Coffee, Igor Rausis and D-day for FIDE?
How are you today? It has been a while since my last coffee blog and now seems like an appropriate moment for the next. Lots is happening in the chess world.
On Monday WADA will announce to the world the suspension of Russian sports from international competitions for the next four years. As I wrote on December 1 (FIDE in Meltdown Mode?) this is likely to have very negative reprecussions to FIDE itself, being a member of the IOC and all.
D-day for FIDE?
Thomas Bach, the IOC president, has his hands tied and in a public statement on the 5th reiterated that the IOC has no choice but to follow WADA’s recommendations.
He did, however, insist that WADA be absolutely clear on Monday about which federations are affected, how and what the terms of their suspension are:
“I hope that WADA will be clear on the events to which this decision will refer and why it applies or not.”
Should the worse transpire on Monday and all of Russia sport will be put on suspension without exception, then FIDE will not be allowed to organize any event in Russia for the next 4 years.
Possibly 2020 might be an exception given everything be so sudden, but even so, in 2021, 2022 and 2023 there will be no exception allowed. And this is bad news for FIDE because most of the organization’s important events are traditionally organized in Russia, mostly because of lack of interested sponsors from the west.
Dvorkovich will have no choice but to organize every FIDE event in the west. This will be a major change of direction for FIDE and it is not so clear that FIDE will be up to the challenge. For decades now the organization has depended on Russian money.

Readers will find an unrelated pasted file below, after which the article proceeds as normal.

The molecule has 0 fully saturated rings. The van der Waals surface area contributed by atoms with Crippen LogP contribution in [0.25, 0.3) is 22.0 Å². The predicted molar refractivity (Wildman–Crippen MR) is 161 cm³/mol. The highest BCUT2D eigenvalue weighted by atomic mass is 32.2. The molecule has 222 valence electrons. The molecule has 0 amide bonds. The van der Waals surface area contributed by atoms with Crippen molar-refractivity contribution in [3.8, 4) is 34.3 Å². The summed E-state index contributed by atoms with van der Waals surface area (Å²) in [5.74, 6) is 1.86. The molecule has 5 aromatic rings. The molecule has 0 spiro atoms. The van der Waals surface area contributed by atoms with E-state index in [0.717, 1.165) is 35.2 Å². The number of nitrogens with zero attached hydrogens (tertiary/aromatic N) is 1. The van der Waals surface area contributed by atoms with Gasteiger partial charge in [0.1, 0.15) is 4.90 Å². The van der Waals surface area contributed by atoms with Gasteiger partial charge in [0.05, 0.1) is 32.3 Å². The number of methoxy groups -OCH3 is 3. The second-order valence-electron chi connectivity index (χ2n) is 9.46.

In anycase, we will just have to wait until Monday to see how much damage there will be.
FIDE takes the Easy Way Out
On the 5th FIDE announced the 6 year suspension of disgraced Grandmaster Igor Rausis. Readers will recall that Rausis confessed to cheating in a tournament in Strasbourg earlier in the summer, after being shown a photo of himself in a washroom cubicle at the tournament site.
The punishment, handed down by FIDE’s Ethics Commission, which also includes Rausis losing his GM-title, was more or less expected given the gravity of the case.
However, the problem with the sentence is the ELEPHANT in the room: who took the above photo of Rausis in the cubicle? Evidence is beginning to indicate that the ‘official’ story is just a cover up for what was really an inside job.
Tracing a smartphone photo back to the owner
We do not own our smartphone: it owns us. It tracks us, every move we make. Whether the phone is turned off or on. It makes no difference. Dozens of apps constantly send information about our whereabouts, what we are doing on the phone, what angle we hold it at, how fast we are moving (if we are), etc. Etc.
We might disconnect the gps of our apps, but there is always another that gets around that. Edward Snowden told us so.
The digital image forensics community has made great strides in their work against paedophile rings. Today we know that every camera has a unique identity, like a finger print.
Each digital photo can be paired with the exact same camera that took it, due to the patterns of Sensor Pattern Noise (SPN) imprinted on the photos by the camera’s sensor.
Since each pattern is idiosyncratic, this allows law enforcement to “fingerprint” any photos taken. Technology has changed so much in the past 2 years that often even SPN is not necessary: today every single smartphone is traced 24/7.
The person who took the photo of Rausis in the cubicle could easily be identified by the authorities and arrested. And charged.
But, instead, FIDE wants to bury this issue and pretend it never happened. But it did happen. And it will always be the elephant in the room whenever the topic of Igor Rausis is brought up.